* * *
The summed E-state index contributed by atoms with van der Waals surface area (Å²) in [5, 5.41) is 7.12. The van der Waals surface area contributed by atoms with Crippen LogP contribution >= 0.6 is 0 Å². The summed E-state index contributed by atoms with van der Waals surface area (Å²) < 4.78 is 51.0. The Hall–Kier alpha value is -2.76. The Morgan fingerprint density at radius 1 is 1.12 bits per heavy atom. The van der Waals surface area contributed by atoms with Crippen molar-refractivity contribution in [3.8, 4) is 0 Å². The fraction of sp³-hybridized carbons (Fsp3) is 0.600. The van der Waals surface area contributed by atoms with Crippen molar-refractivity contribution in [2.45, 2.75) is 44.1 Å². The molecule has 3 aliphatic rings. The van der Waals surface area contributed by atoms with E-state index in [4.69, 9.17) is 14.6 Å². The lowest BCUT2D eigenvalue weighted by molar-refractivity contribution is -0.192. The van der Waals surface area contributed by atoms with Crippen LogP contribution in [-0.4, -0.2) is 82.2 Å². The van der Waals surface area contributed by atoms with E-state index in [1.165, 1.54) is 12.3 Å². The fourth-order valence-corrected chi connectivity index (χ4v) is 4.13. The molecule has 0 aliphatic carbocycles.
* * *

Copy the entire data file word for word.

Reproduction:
The summed E-state index contributed by atoms with van der Waals surface area (Å²) in [5, 5.41) is 7.12. The van der Waals surface area contributed by atoms with Crippen LogP contribution >= 0.6 is 0 Å². The summed E-state index contributed by atoms with van der Waals surface area (Å²) < 4.78 is 51.0. The Hall–Kier alpha value is -2.76. The Morgan fingerprint density at radius 1 is 1.12 bits per heavy atom. The van der Waals surface area contributed by atoms with Crippen molar-refractivity contribution in [3.8, 4) is 0 Å². The fraction of sp³-hybridized carbons (Fsp3) is 0.600. The van der Waals surface area contributed by atoms with Crippen molar-refractivity contribution in [2.45, 2.75) is 44.1 Å². The molecule has 3 aliphatic rings. The van der Waals surface area contributed by atoms with E-state index in [4.69, 9.17) is 14.6 Å². The lowest BCUT2D eigenvalue weighted by molar-refractivity contribution is -0.192. The van der Waals surface area contributed by atoms with Crippen LogP contribution in [-0.4, -0.2) is 82.2 Å². The van der Waals surface area contributed by atoms with E-state index in [1.165, 1.54) is 12.3 Å². The fourth-order valence-corrected chi connectivity index (χ4v) is 4.13. The molecule has 0 aliphatic carbocycles.